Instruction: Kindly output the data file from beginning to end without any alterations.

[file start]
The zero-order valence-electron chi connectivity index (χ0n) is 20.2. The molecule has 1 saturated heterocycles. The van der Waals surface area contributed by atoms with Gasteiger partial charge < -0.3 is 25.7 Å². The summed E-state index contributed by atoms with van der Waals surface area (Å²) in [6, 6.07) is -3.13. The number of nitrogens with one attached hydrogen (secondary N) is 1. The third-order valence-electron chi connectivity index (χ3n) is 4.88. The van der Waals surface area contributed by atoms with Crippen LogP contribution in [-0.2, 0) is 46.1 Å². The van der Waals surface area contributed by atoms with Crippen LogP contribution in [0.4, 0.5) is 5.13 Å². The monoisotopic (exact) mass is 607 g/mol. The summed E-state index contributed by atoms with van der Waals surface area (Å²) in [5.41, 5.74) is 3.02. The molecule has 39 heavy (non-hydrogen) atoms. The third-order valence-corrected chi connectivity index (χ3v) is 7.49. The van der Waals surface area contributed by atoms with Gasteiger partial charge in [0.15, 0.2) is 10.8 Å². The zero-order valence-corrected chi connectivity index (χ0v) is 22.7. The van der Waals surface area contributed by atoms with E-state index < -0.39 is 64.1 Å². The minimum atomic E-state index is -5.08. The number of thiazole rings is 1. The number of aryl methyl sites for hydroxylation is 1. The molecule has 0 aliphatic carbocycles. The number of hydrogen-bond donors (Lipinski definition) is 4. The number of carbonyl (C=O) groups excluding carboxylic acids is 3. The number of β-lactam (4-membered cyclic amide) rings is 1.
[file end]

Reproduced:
The zero-order valence-electron chi connectivity index (χ0n) is 20.2. The molecule has 1 saturated heterocycles. The van der Waals surface area contributed by atoms with Gasteiger partial charge < -0.3 is 25.7 Å². The summed E-state index contributed by atoms with van der Waals surface area (Å²) in [6, 6.07) is -3.13. The number of nitrogens with one attached hydrogen (secondary N) is 1. The third-order valence-electron chi connectivity index (χ3n) is 4.88. The van der Waals surface area contributed by atoms with Crippen LogP contribution in [-0.2, 0) is 46.1 Å². The van der Waals surface area contributed by atoms with Crippen LogP contribution in [0.4, 0.5) is 5.13 Å². The monoisotopic (exact) mass is 607 g/mol. The summed E-state index contributed by atoms with van der Waals surface area (Å²) in [5.41, 5.74) is 3.02. The molecule has 39 heavy (non-hydrogen) atoms. The third-order valence-corrected chi connectivity index (χ3v) is 7.49. The van der Waals surface area contributed by atoms with Gasteiger partial charge in [0.15, 0.2) is 10.8 Å². The zero-order valence-corrected chi connectivity index (χ0v) is 22.7. The van der Waals surface area contributed by atoms with E-state index < -0.39 is 64.1 Å². The minimum atomic E-state index is -5.08. The number of thiazole rings is 1. The number of aryl methyl sites for hydroxylation is 1. The molecule has 0 aliphatic carbocycles. The number of hydrogen-bond donors (Lipinski definition) is 4. The number of carbonyl (C=O) groups excluding carboxylic acids is 3. The number of β-lactam (4-membered cyclic amide) rings is 1.